I learned how to maximize storage in our external storage unit, do dishes in the bathroom sink, and haggle for an office truck. I also learned the value of collaboration, and through new partnerships we began working closely with other nonprofits and companies to expand our programs.

2010 was a big year for me, and for ILACSD. We restructured and I became the Director of Development & Marketing. We also moved, saying goodbye to the office kitties, and hello to our current digs in Liberty Station. Over the years, I’ve written hundreds of grants, coordinated thousands of volunteers, been on tv too many times to count, had 5 different titles and attended 10 Coastal Cleanup Days – which just happen to always fall on my birthday weekend.

One of my proudest moments - getting ILACSD a truck for not a penny more than we wanted to pay for it!

One of my proudest moments – getting ILACSD a truck for not a penny more than we wanted to pay for it!

In fact, in 2013, I celebrated by 30th birthday at Coastal Cleanup Day with the ILACSD team, my family, a few elected officials and hundreds of volunteers. They actually sang happy birthday to me after Supervisor Cox announced over the microphone that it was my 30th birthday!

My 30th Birthday Party Posse at Coastal Cleanup Day!

My 30th Birthday Party Posse at Coastal Cleanup Day!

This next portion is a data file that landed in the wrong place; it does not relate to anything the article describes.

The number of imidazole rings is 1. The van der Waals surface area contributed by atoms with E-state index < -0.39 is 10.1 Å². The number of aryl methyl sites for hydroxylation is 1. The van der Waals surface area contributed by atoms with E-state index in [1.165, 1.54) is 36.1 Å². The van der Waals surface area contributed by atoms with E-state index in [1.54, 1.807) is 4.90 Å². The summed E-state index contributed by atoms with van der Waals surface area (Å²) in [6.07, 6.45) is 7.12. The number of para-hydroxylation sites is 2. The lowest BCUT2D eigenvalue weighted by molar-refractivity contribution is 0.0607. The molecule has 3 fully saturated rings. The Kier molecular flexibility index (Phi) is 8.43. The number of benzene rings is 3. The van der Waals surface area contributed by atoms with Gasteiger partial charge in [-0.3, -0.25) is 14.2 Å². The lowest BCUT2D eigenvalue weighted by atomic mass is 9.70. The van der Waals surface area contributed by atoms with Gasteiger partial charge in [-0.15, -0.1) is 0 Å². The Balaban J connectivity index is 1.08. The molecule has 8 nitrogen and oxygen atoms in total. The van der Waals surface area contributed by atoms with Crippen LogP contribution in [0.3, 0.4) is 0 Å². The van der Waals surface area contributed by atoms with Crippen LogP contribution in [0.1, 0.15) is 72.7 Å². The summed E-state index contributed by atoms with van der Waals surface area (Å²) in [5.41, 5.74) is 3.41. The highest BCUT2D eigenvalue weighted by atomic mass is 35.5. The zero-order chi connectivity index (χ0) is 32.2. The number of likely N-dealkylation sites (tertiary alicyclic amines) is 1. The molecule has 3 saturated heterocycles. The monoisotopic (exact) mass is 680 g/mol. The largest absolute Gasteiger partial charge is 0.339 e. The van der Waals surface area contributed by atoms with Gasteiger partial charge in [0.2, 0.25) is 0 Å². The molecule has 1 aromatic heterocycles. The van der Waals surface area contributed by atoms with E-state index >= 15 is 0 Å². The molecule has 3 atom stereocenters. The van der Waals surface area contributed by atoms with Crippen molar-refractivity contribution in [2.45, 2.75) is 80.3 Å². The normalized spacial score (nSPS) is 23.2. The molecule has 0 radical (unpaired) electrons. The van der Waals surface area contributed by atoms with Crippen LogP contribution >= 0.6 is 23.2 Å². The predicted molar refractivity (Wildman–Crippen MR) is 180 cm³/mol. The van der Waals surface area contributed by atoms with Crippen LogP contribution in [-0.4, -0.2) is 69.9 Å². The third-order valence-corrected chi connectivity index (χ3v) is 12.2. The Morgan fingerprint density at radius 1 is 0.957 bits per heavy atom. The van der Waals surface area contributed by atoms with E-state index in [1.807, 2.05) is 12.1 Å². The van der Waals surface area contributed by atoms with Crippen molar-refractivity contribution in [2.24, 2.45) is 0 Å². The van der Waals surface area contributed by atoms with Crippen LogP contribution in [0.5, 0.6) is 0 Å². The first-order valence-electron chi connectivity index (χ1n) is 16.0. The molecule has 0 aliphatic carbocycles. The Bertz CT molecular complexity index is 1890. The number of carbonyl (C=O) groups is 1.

In addition to my “day job”, ILACSD has allowed me the flexibility to pursue my passion for volunteering in the community. With their support, I spent a number of years volunteering with the Junior League of San Diego and five years ago became a member of Women Give San Diego. I’ve been able to transfer skills from volunteering into the workplace and vis versa. And I’ve been able to fulfill my desire for constant civic engagement.

This week, after more than nine years and countless chapters, the story is coming to an end, as I say goodbye to the place that I’ve spend more time in than anywhere else in my adult life. I’ve developed many friendships, countless skills, but most importantly, I’ve grown into an adult under ILACSD’s watch. I’m sad to say goodbye, but I’m happy that ILACSD has instilled in me the confidence to go after a new opportunity in which I will continue to make San Diego a better place.

Thanks to all of you who have been a part of my journey over the last decade. It’s been quite a ride!

-MJB

Staff with Mannequin

Preliminary CCD Results are in!

The dynamic duo, Lexi & Moriah!

Today’s blog comes from our Community Program Coordinator and co-Coastal Cleanup Day mastermind, Moriah Saldaña!  Over the last few month, Moriah has worked closely with our Community Program Manager, Lexi Ambrogi, to ensure that our second countywide cleanup of the year was a success. Read on to learn more about preliminary totals and view snapshots from around the county!

Vol in Action - Moonlight

Counting all those cigarette butts and bottle caps, although tedious, makes a huge impact worldwide!

The results are still coming in from Coastal Cleanup Day,
but one thing is for sure, Coastal Cleanup Day was an enormous hit! Whether our volunteers were at the beach picking up litter, removing graffiti in their local neighborhoods, or removing invasive plants from canyons, we know that San Diegans are now able to enjoy more than 100 clean outdoor spaces free of litter!

Coastal Cleanup Day in San Diego is part of a statewide and international cleanup effort to restore coastlines across the globe. The effort is coordinated statewide by the California Coastal Commission and internationally by The Ocean Conservancy. While international totals for 2015 are not available yet, in 2014, 560,000 volunteers in 91 countries picked up more than 16 million pounds of trash!